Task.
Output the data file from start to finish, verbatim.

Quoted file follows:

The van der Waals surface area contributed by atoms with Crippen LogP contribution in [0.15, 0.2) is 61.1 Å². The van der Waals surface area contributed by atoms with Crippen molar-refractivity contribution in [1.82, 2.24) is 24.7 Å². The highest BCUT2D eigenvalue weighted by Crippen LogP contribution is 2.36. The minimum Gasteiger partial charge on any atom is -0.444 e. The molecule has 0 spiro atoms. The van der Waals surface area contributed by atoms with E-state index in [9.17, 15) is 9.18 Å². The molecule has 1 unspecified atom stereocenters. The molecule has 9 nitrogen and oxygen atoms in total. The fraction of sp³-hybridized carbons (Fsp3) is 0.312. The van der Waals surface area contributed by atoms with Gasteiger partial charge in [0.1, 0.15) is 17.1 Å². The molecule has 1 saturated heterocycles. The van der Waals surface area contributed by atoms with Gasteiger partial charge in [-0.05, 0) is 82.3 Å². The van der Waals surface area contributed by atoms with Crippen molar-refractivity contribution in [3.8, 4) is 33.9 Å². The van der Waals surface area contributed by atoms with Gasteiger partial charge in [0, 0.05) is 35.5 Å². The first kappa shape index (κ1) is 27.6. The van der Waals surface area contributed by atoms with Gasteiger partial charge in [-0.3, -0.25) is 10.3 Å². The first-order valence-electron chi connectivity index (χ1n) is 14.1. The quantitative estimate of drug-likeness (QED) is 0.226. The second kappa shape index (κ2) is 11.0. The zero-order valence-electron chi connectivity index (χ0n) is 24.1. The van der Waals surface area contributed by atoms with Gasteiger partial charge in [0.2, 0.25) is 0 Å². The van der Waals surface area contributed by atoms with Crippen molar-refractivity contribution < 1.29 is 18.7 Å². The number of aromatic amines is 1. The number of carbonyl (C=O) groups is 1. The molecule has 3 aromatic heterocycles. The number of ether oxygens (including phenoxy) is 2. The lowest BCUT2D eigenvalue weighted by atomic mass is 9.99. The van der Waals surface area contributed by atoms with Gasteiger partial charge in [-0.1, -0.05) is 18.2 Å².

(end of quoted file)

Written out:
The van der Waals surface area contributed by atoms with Crippen LogP contribution in [0.15, 0.2) is 61.1 Å². The van der Waals surface area contributed by atoms with Crippen molar-refractivity contribution in [1.82, 2.24) is 24.7 Å². The highest BCUT2D eigenvalue weighted by Crippen LogP contribution is 2.36. The minimum Gasteiger partial charge on any atom is -0.444 e. The molecule has 0 spiro atoms. The van der Waals surface area contributed by atoms with E-state index in [9.17, 15) is 9.18 Å². The molecule has 1 unspecified atom stereocenters. The molecule has 9 nitrogen and oxygen atoms in total. The fraction of sp³-hybridized carbons (Fsp3) is 0.312. The van der Waals surface area contributed by atoms with Gasteiger partial charge in [0.1, 0.15) is 17.1 Å². The molecule has 1 saturated heterocycles. The van der Waals surface area contributed by atoms with Gasteiger partial charge in [-0.05, 0) is 82.3 Å². The van der Waals surface area contributed by atoms with Crippen molar-refractivity contribution in [3.8, 4) is 33.9 Å². The van der Waals surface area contributed by atoms with Gasteiger partial charge in [0, 0.05) is 35.5 Å². The first kappa shape index (κ1) is 27.6. The van der Waals surface area contributed by atoms with Gasteiger partial charge in [-0.3, -0.25) is 10.3 Å². The first-order valence-electron chi connectivity index (χ1n) is 14.1. The quantitative estimate of drug-likeness (QED) is 0.226. The second kappa shape index (κ2) is 11.0. The zero-order valence-electron chi connectivity index (χ0n) is 24.1. The van der Waals surface area contributed by atoms with Gasteiger partial charge in [0.2, 0.25) is 0 Å². The van der Waals surface area contributed by atoms with Crippen molar-refractivity contribution < 1.29 is 18.7 Å². The number of aromatic amines is 1. The number of carbonyl (C=O) groups is 1. The molecule has 3 aromatic heterocycles. The number of ether oxygens (including phenoxy) is 2. The lowest BCUT2D eigenvalue weighted by atomic mass is 9.99. The van der Waals surface area contributed by atoms with Gasteiger partial charge in [-0.1, -0.05) is 18.2 Å².